CABI opens to all countries
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CTA. 1986. CABI opens to all countries . Spore 5. CTA, Wageningen, The Netherlands.
Permanent link to this item: http://hdl.handle.net/10568/44518
CABI Information Services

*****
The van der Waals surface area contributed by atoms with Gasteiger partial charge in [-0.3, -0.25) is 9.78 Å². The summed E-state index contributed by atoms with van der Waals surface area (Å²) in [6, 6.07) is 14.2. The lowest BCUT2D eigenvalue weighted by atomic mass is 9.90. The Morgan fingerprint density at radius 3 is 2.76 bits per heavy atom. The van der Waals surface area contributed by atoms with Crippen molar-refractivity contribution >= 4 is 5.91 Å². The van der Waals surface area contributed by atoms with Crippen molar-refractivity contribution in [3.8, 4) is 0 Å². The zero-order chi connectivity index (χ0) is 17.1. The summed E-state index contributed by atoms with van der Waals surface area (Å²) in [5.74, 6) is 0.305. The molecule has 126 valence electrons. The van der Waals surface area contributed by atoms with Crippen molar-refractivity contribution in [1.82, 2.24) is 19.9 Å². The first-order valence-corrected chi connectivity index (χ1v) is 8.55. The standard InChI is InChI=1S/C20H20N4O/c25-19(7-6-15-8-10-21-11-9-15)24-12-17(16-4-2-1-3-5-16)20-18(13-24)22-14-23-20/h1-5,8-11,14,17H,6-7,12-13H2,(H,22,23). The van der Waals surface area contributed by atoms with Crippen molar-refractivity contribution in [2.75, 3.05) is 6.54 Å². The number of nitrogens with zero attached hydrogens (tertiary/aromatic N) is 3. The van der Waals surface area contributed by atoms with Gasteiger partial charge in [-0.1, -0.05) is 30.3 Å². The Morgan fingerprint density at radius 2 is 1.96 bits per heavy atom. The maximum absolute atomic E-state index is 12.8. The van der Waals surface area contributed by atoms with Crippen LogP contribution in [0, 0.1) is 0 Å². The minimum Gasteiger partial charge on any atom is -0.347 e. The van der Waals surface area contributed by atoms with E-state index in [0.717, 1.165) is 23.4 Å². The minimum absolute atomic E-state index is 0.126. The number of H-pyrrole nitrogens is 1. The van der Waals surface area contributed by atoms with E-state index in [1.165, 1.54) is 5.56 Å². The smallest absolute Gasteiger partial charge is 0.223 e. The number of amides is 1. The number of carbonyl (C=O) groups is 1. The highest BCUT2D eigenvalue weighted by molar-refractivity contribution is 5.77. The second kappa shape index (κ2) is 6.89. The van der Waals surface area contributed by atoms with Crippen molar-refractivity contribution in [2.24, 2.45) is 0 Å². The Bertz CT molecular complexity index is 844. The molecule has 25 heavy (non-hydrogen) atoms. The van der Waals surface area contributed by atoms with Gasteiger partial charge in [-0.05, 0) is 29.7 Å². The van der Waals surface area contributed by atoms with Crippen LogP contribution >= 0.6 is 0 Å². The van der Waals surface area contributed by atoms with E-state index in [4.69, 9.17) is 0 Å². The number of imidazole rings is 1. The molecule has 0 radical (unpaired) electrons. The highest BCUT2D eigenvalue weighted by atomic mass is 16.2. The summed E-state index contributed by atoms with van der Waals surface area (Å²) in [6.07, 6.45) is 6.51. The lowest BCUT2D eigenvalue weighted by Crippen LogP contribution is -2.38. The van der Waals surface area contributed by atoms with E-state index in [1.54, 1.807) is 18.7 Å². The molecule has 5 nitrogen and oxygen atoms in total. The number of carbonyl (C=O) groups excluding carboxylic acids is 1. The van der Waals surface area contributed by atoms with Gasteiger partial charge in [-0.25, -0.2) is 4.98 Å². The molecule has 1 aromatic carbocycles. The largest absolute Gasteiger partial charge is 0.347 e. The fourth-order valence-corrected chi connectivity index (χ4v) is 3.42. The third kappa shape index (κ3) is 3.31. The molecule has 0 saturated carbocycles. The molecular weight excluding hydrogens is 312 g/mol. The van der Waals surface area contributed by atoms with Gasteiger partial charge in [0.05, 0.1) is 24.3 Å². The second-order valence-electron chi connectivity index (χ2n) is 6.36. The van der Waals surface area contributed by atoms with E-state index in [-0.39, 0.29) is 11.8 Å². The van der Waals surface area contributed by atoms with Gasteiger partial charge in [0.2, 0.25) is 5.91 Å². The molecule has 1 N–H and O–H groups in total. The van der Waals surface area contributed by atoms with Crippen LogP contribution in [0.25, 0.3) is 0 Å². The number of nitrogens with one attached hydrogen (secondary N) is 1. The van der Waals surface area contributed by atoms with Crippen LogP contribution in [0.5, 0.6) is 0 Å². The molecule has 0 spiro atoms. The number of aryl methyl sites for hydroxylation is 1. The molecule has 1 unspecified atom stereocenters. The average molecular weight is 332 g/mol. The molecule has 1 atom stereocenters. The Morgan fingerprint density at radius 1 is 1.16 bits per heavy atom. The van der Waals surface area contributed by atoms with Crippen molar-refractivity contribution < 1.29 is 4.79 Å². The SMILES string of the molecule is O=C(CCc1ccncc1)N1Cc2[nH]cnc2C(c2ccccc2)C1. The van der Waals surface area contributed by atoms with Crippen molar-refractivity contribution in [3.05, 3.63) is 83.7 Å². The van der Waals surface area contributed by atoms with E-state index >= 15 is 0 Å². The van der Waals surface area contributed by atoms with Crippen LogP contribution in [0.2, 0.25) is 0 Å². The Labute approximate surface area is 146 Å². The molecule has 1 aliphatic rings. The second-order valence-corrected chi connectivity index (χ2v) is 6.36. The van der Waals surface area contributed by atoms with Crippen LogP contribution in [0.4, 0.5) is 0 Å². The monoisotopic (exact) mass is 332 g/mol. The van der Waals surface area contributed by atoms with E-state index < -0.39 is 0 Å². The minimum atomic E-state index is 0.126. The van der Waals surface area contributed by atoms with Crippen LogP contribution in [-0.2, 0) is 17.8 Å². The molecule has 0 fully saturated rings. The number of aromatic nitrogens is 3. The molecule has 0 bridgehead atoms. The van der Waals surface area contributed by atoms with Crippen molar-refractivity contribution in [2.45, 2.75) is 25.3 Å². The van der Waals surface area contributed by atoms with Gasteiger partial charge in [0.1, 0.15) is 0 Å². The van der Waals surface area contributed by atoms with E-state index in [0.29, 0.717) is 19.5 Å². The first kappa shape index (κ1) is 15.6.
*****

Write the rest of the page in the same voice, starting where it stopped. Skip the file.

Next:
Imagine you are a scientist within a government research station. How do you: - obtain abstracts of recent research articles on sugarcane diseases-and get copies of the original articles? - identify and introduce a parasite to control the spread of a mite that is devastating coffee crops thereby creating economic disaster in an entire region? - identify an insect that is causing a disease of cattle in your country-and establish the effectiveness and environmental effects of a pesticide you intend to use? The answer for scientists in many parts of the world is to call upon the extensive resources of CAB international, a non profit-making international organization funded by 29 Commonwealth countries and based in the UK. Through its four institutes, ten bureaux and field stations in Trinidad, Kenya, India, Pakistan and Switzerland, CABl's mission is to serve the information and scientific needs of a broad cross-section of agricultural research specialists. CABl's mandate extends across the whole spectrum of agricultural endeavour - CAB Abstracts cover the world literature on subjects ranging from: animal breeding to plant production; pigs to rice; forestry to agricultural economics; human nutrition to parasitology; rural development to travel and recreation. There is a Pesticide Databank, and a database covering the world's largest mycological culture collections. Other databases are being added, with the goal of creating a major resource on all aspects of development - not just agriculture, but public health, population and other topics. CABI'S HISTORY Founded in 1929, following the Imperial Agricultural Research Conference in London, and with origins going back as far as 1910, CABl was known as Commonwealth Agricultural Bureaux until January 1st this year. A new constitution was drawn up in 1985 by a group of international experts, was approved by the Quinquennial Review Conference in September of that year, and is now in the process of being ratified by member governments. A copy of the document will be deposited at the United Nations who will recognize it as a Treaty; this will give CABl the status of an Inter-Governmental Organization., The change of name reflects a fundamental change in the nature of the organization and a definite commitment to increase outreach to all countries of the world. Membership of CAB International will be open to nonCommonwealth governments for the first time, and preliminary discussions are now being held with several countries who have expressed interest in joining CABI. Beginning in December 1986, the Editorial Units of CABllnformation Services, at present located at 10 sites in the UK, will be brought together in a new building, along with the headquarters of CABI, in Wallingford, midway between Reading and Oxford. This will reduce costs and lead to improved efficiency and flexibility, vital for the tasks ahead. Under Don Mentz, the Australian Director General of CABI, the organization is becoming increasingly active in the international arena with both its information and scientific services breaking new ground. A new Development Services division has been formed to coordinate a new range of specialist advisory and consultancy services drawing on the expertise within CABI which will extend the current mission of the organization. THE INFORMATION SERVICES All agriculturalists know how frustrating it can be when essential information is unavailable. The CAB Abstracts database of almost two million abstracts of articles from the world's scientific literature is a powerful resource for improved agricultural research and development. Over 14,000 journals and many other scientific publications are scanned regularly and 130,000-140,000 records are added to the database each year. The original products of the Information Services-a series of abstract journals-are used by about 30,000 subscribers in nearly every country of the world. Recently, special arrangements with development-financing institutions and International Agricultural Research Centres have made it possible for crop-specific journals (eg. Rice Abstracts, Wheat, Barley and Triticale Abstracts, Maize Abstracts, Lentil Abstracts and Faba Bean Abstracts), to be made available free of charge to specialists in developing countries. Though used mainly as the source of records published in abstract journals, the database is now increasingly used to provide customized responses to specific information requirements. The database can be searched online directly with CABI, or through online hosts such as Dialog, DIMDI, CAN/OLE, ESA (back to 1973), and BRS (back to 1980) SDI (Selective Dissemination of Information) services are available from CABI and online hosts giving weekly, monthly or quarterly updates on pre-ordained search criteria. Output is available as hard copy, on microfiche and on floppy disk. CABI is working with several international research organizations to provide sectoral or geographical services using monthly tapes of the new records on the database. CSIRO in Australia, for instance, provides information from CABI tapes to the South Pacific region; and ILCA in Addis Ababa runs numerous SDls on livestock production for distribution throughout Africa. National systems in the UK and USA provide vast numbers of monthly SDls to research establishments in their national networks. New arrangements are being negotiated to provide distribution of the database on regional and subject lines in various parts of the world. As a particular response to the needs of areas where communications lines are unavailable or too expensive, the database is being tested on compact disc (CD-ROM). The disc and search software test is being run in thirty sites around the world and funding agencies are being approached to enable pilot projects to be run in a number of developing countries. The goal of this development is to provide local access to the resources of CABI. The aim is quite simply to respond to the information needs of the agricultural scientist and to provide the most comprehensive, most responsive agricultural information retrieval system in the world. As a part of the overall mission to improve information transfer, CABI recognizes the need for training agricultural librarians to improve access to research results in developing countries and its annual training course 'Information for Agriculture' held in Oxford. UK. is now in its eighth year. The course has also been given in Sri Lanka and Fiji under the auspices of the Commonwealth Foundation, and the possibility of taking the course to a number of African countries is being explored. Furthermore CABl's Document Delivery Service can provide copies of most articles abstracted for its database. Thus the information system is becoming fully integrated and is performing the vital service of transfering information on a global scale. SCIENTIFIC SERVICES The staff at CABl's Institute of Biological Control, and at CIBC field stations in Europe, the Caribbean, Africa, India and Pakistan, have built up considerable experience and expertise in biological control, which is applied to research on such pervasive pests as the cassava mealybug in Africa, sugarcane borers in India. and cotton whitefly in Sudan. Notable successes have been achieved and the Institute is involved in contracted projects in many parts of the world. The expertise gained by staff is passed on to others in a series of training courses, many held in developing countries, to enable integrated pest management programmes to be established at a local level. CABl's Institutes of Entomology, Mycology and Parasitology operate similar training courses catering to the needs of Third World scientists which are undertaken by staff involved in the primary, work of identification. The institutes offer a unique world-wide identification service for insects, mites, microfungi, plant-pathogenic bacteria, plant-parasitic nematodes and animal helminths. Over 20,000 identifications are made each year and over 140 countries have used the service in the past decade. Each institute has access to unrivalled reference collections and its scientists are world authorities in their fields. These staff are available for consultancy and advisory work. Assistance can be given to countries wishing to complete surveys of pests or diseases of crops in particular regions and advice on control mechanisms can be obtained. CABI is entering a new and exciting phase of its history. The needs of developing countries to increase agricultural production can be helped enormously by the information and scientific resources CABI has available. The organization is looking to a future where the urgent need for agricultural information in the developing countries of the world can be matched with the desire of bilateral and multilateral funding agencies to improve the availability of information outside the industrialized world. CABI is actively seeking collaboration with governments, organizations and research institutions to make the global transfer of agricultural knowledge and expertise a reality bv the end of this century.